Upstream, in Eupen, the Vesdre dam was straining. In normal times, it holds 25m cubic metres of water, but after the heavy rainfall it was cradling an extra 13.4m cubic metres. If it burst, 38.4m cubic metres would barrel through the Vesdre valley towns of Limbourg, Verviers, Pepinster, Trooz and Chaudfontaine. On the evening of 14 July, a decision was made to release water. It flowed into the Vesdre initially at a rate of 5 cubic metres a second, which gradually increased until it rushed through at 150 cubic metres a second. On 15 July, just after midnight, seismometers shuddered with the roar of a flash flood.

It thundered along the Vesdre, then into the Ourthe and the Meuse. It pulverised bridges, roads, warehouses, lorries, factories, cars and shops. Buildings were torn in half like loaves of bread. Bridges crumpled like cans in a recycling bin. The water carried metre-long blocks of butter, now foul-smelling and contaminated with oil, and chocolate moulds from the Galler factory in Chaudfontaine.

The next day, 15 July, dawned cold and wet. In Liège, Dolhain and Eupen, the mayors evacuated the cities, amid fears a dam near Liège would break. But in Trooz and Pepinster, it was too late for that: people were already trapped. Members of a jetski club offered Beltran their services. If they drowned, he could be liable for their deaths. But there were children on roofs, so he said yes. At great personal risk, the jetskiers rescued people. But not everyone could be saved.

In Trooz, a 20-year-old man died trying to cross the road. Two elderly people had heart attacks. In Liège, two people drowned in their houses. In all, 39 people died in Belgium before the waters receded.

On the morning of 15 July, an alert flashed on the mobile phones of people in the affected areas. “Be alert,” it read. “Flooding on the banks of the Meuse. Evacuate if possible, or take shelter upstairs.”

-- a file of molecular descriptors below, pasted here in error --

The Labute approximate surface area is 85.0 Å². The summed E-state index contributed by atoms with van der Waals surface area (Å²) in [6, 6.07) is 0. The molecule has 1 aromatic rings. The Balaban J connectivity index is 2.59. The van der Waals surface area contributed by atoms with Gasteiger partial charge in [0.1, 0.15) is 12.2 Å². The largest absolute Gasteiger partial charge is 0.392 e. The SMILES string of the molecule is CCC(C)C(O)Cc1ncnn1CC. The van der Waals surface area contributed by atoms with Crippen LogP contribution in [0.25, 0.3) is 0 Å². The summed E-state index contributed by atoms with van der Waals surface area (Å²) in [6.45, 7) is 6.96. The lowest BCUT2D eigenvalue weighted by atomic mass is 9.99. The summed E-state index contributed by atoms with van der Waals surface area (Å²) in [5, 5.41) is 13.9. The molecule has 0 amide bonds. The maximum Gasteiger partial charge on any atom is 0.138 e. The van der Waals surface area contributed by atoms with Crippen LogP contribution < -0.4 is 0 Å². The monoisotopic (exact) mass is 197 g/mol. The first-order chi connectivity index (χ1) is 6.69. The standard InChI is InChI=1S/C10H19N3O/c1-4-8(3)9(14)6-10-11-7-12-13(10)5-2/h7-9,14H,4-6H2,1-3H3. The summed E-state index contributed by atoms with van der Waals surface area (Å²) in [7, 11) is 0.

It took three days for rescuers to find Rosa’s body four miles downstream. Benjamin tried to be hopeful, to think that maybe she was sitting in a tree, but he knew in his heart that she was dead. “The water was a monster,” he says.

For months, he barely left his bedroom. He tried going to school, but on his first day back someone asked him how his summer was and it broke him. He avoided looking at bodies of water. He felt that Rosa’s death was his fault. “I think maybe I was the one who said: ‘Let’s go outside.’ I didn’t rescue her,” says Benjamin, now 17, in a quiet voice.

He went over every memory he had of Rosa, their every interaction in the five days he had known her. How she said his aviator sunglasses made him look like Tom Cruise in Top Gun. How they joked that they were like husband and wife. How he taught her how to play Rock Around the Clock on his bass guitar. “Every time I thought of Rosa, I would be pulled into the river in my mind,” he says.

It didn’t take long for Benjamin to make the connection between Rosa’s death and the climate emergency. “It pretty quickly fell into place,” he says. On 10 October 2021, Benjamin joined protesters marching through Brussels to call for climate justice before Cop26. He was with a group of Rosa’s friends, all dressed in red.

“Politicians die of old age,” read their banner. “Rosa died of climate change.”


Philippe Duquesnoy was meant to be on holiday with his partner, 45-year-old Inge Van Tendeloo, in July 2021, but they couldn’t go because of the pandemic. The 51-year-old factory manager saw the floods on the news. He lives in Kessel, in the Flemish part of Belgium, an hour and a half’s drive away. He decided to offer his services as a volunteer.

On the first day, he cooked for people on an old army kitchen. He started organising the volunteers and sending them to flooded houses. Residents would point him out – that guy with the round glasses, they would say, he’ll help you – and the volunteers turned to him, awaiting orders.

“That’s the way it started,” says Duquesnoy. It’s January 2024 and we are in Trooz. Walking through the town with Duquesnoy and Van Tendeloo is like walking around with a celebrity: they cannot go five paces without being stopped. Everywhere, slices of cake, thimbles of homemade kirsch and cups of coffee are pressed upon them. In a bakery, a man insists on buying them – and me, because I am with them – lunch. They have a special sign that lets them park anywhere they want. Duquesnoy jokes that if Van Tendeloo ever kicked him out, he would be able to live in Trooz for nothing for years.

This largesse repays what, in retrospect, seems a bottomless, unfathomable kindness. For two years, Duquesnoy and Van Tendeloo spent every weekend – often both days – rebuilding Trooz, a town they had never visited before the floods and in which they had no family. With the rest of their volunteers, a 120-strong collective named #TeamEclairs, they cleaned, painted, tiled and fixed roofs. (The name is a nod to their favourite pastries, but also the speed with which they worked – éclair means flash of lightning in French.)